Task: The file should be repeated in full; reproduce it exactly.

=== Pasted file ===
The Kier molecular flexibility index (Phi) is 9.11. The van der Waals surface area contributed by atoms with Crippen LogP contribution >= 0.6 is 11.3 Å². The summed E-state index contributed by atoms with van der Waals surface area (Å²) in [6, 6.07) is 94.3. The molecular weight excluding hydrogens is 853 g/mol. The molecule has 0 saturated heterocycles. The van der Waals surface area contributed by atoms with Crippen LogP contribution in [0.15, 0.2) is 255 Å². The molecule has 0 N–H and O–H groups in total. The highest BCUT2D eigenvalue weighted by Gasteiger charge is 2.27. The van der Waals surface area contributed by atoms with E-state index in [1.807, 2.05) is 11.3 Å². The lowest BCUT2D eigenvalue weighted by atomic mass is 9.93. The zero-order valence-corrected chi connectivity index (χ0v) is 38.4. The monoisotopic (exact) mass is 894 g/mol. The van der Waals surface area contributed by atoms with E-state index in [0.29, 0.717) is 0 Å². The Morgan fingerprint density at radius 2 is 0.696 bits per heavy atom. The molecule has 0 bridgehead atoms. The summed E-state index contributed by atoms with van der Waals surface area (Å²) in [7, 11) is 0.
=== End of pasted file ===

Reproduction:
The Kier molecular flexibility index (Phi) is 9.11. The van der Waals surface area contributed by atoms with Crippen LogP contribution >= 0.6 is 11.3 Å². The summed E-state index contributed by atoms with van der Waals surface area (Å²) in [6, 6.07) is 94.3. The molecular weight excluding hydrogens is 853 g/mol. The molecule has 0 saturated heterocycles. The van der Waals surface area contributed by atoms with Crippen LogP contribution in [0.15, 0.2) is 255 Å². The molecule has 0 N–H and O–H groups in total. The highest BCUT2D eigenvalue weighted by Gasteiger charge is 2.27. The van der Waals surface area contributed by atoms with E-state index in [1.807, 2.05) is 11.3 Å². The lowest BCUT2D eigenvalue weighted by atomic mass is 9.93. The zero-order valence-corrected chi connectivity index (χ0v) is 38.4. The monoisotopic (exact) mass is 894 g/mol. The van der Waals surface area contributed by atoms with E-state index in [0.29, 0.717) is 0 Å². The Morgan fingerprint density at radius 2 is 0.696 bits per heavy atom. The molecule has 0 bridgehead atoms. The summed E-state index contributed by atoms with van der Waals surface area (Å²) in [7, 11) is 0.